A must watch for mature and sophisticated teens!

This is a VERY well made show about the Bronx in the 70s. Just by that, you can probably get a sense that this is not a show for easily triggered people. There... Continue reading

What's the story?

Among the crime, drugs, poverty, and burning buildings of the simmering South Bronx of the 1970s, legends, art, and even love flourish in THE GET DOWN. Conflicted Ezekiel (Justice Smith) writes tender poetry to Mylene (Herizen F. Guardiola), who views him as a friend only. Nothing can get in the way of her attempts to launch her music career. That's right -- the minister’s daughter wants to become a disco star. Ezekiel's sights are set slightly lower; he'll settle for a little romance from Mylene or maybe getting a look at legendary local graffiti and kung fu master Shaolin Fantastic (Shameik Moore). Meanwhile, in the corridors of city power, corrupt politician Francisco "Papa Fuerte" Cruz (Jimmy Smits) and Holy Roller preacher Pastor Ramon Cruz (Giancarlo Esposito) scheme to keep the keys to their borough while keeping an eye on drug boss Fat Annie (Lillias White).

Is it any good?

Series creator Baz Luhrmann isn't exactly known for restraint, so the fact that this series is a surreal whirl of music and romance isn't a surprise -- but its sweetness and humor might be. It's awash in clichés -- Mylene and Ezekial are nothing more or less than a pair of star-crossed lovers straight out of West Side Story, Fat Annie would fit comfortably in with the dancing flappers of Chicago, and Smits rumbles and schemes like so many other corrupt politicos have in so many movies. Yet there's real magic in the way Ezekiel's liquid eyes watch Mylene every time she's on-screen or in the way Zeke and his friends describe how they'll know ghetto kung fu master and legendary criminal Shaolin Fantastic when they see him: "His pumas are always pristine -- his hands are samurai swords!" Like poetry, this is a story told in impressions and emotion, and it's messy and nonlinear. For example, an adult Ezekiel appears at the very beginning of the series to frame the plot that then unfolds, as if to point this out.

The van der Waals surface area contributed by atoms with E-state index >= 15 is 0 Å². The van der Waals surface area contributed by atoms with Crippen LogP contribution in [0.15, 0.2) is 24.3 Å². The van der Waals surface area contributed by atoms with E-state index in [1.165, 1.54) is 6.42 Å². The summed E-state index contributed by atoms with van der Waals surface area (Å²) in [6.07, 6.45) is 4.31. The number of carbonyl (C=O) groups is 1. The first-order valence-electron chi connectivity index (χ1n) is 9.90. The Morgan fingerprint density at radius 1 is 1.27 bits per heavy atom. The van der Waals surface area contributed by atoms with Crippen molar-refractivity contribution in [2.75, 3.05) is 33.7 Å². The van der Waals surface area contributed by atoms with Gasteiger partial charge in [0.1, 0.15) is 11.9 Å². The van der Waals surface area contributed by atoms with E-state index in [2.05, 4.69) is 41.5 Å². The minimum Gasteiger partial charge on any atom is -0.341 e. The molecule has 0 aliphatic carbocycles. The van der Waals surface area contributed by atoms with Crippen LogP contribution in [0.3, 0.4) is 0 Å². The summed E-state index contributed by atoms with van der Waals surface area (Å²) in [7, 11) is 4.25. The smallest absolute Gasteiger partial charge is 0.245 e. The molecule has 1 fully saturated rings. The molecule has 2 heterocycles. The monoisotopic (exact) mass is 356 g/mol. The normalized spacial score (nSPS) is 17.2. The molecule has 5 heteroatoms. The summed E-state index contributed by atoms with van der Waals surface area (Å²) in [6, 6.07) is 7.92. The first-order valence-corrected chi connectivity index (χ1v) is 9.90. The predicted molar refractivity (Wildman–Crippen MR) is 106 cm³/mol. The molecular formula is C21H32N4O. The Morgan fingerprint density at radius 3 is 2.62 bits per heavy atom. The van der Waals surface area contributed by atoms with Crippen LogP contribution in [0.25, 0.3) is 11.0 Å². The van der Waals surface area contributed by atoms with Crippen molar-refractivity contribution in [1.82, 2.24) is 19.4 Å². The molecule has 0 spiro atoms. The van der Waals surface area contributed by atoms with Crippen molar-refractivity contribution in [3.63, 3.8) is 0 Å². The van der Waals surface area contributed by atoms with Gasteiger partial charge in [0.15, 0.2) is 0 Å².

But it's mesmerizing and beautiful, too, and hard to stop watching. It may be a bit rough for hip-hop-crazed teens -- parents may want to watch first to check it out -- but it's a powerfully told story, with characters that make you want to keep watching. 

Talk to your kids about ...

  • Families can talk about The Get Down's violence. Does it seem believable? Scary? Do different types of movie violence have different effects on kids?

  • Why do you think drinking, smoking, and drugs are so prevalent in this series? Are they glamorized? How much of a role do substances play in the music industry?

  • Are audiences meant to like and relate to main characters Ezekiel and Mylene? How can you tell? What's the difference between a protagonist and a hero? Which words better describe these two characters? 

TV details

Our editors recommend

For kids who love music